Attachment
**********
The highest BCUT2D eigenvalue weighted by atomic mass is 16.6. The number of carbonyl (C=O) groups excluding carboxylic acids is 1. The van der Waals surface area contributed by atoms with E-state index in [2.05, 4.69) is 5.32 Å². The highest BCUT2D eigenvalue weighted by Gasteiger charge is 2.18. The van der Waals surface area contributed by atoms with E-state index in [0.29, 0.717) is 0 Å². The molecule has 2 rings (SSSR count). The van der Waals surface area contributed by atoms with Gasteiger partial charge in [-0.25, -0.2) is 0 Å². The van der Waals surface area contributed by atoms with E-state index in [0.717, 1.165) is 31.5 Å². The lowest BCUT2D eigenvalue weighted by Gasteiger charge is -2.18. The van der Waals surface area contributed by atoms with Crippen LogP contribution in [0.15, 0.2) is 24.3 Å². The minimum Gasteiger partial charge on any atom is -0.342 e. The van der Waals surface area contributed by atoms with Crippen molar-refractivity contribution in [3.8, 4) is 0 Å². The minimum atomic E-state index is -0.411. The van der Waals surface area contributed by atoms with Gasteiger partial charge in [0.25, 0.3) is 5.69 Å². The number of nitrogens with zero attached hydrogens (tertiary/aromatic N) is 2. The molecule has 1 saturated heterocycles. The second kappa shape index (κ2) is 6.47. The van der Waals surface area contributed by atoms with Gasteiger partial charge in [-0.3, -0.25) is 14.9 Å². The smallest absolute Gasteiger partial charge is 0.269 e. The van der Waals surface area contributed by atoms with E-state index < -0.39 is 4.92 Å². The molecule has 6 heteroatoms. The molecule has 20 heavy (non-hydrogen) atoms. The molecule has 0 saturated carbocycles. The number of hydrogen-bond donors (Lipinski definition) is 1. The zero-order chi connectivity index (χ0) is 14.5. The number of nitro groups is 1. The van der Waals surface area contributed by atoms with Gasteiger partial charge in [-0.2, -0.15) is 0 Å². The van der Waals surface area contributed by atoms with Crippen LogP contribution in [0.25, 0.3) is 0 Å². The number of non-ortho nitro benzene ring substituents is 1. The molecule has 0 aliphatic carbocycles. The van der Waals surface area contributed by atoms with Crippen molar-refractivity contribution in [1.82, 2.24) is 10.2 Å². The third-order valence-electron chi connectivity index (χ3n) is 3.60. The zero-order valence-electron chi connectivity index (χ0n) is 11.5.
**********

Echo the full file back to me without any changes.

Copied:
The highest BCUT2D eigenvalue weighted by atomic mass is 16.6. The number of carbonyl (C=O) groups excluding carboxylic acids is 1. The van der Waals surface area contributed by atoms with E-state index in [2.05, 4.69) is 5.32 Å². The highest BCUT2D eigenvalue weighted by Gasteiger charge is 2.18. The van der Waals surface area contributed by atoms with E-state index in [0.29, 0.717) is 0 Å². The molecule has 2 rings (SSSR count). The van der Waals surface area contributed by atoms with Gasteiger partial charge in [-0.25, -0.2) is 0 Å². The van der Waals surface area contributed by atoms with E-state index in [0.717, 1.165) is 31.5 Å². The lowest BCUT2D eigenvalue weighted by Gasteiger charge is -2.18. The van der Waals surface area contributed by atoms with Crippen LogP contribution in [0.15, 0.2) is 24.3 Å². The minimum Gasteiger partial charge on any atom is -0.342 e. The van der Waals surface area contributed by atoms with Crippen molar-refractivity contribution in [3.8, 4) is 0 Å². The minimum atomic E-state index is -0.411. The van der Waals surface area contributed by atoms with Gasteiger partial charge in [0.25, 0.3) is 5.69 Å². The number of nitrogens with zero attached hydrogens (tertiary/aromatic N) is 2. The molecule has 1 saturated heterocycles. The second kappa shape index (κ2) is 6.47. The van der Waals surface area contributed by atoms with Gasteiger partial charge in [-0.3, -0.25) is 14.9 Å². The smallest absolute Gasteiger partial charge is 0.269 e. The van der Waals surface area contributed by atoms with E-state index < -0.39 is 4.92 Å². The molecule has 6 heteroatoms. The molecule has 20 heavy (non-hydrogen) atoms. The molecule has 0 saturated carbocycles. The number of hydrogen-bond donors (Lipinski definition) is 1. The zero-order chi connectivity index (χ0) is 14.5. The number of nitro groups is 1. The van der Waals surface area contributed by atoms with Gasteiger partial charge in [-0.2, -0.15) is 0 Å². The van der Waals surface area contributed by atoms with Crippen LogP contribution in [0.25, 0.3) is 0 Å². The number of non-ortho nitro benzene ring substituents is 1. The molecule has 0 aliphatic carbocycles. The van der Waals surface area contributed by atoms with Crippen molar-refractivity contribution in [1.82, 2.24) is 10.2 Å². The third-order valence-electron chi connectivity index (χ3n) is 3.60. The zero-order valence-electron chi connectivity index (χ0n) is 11.5.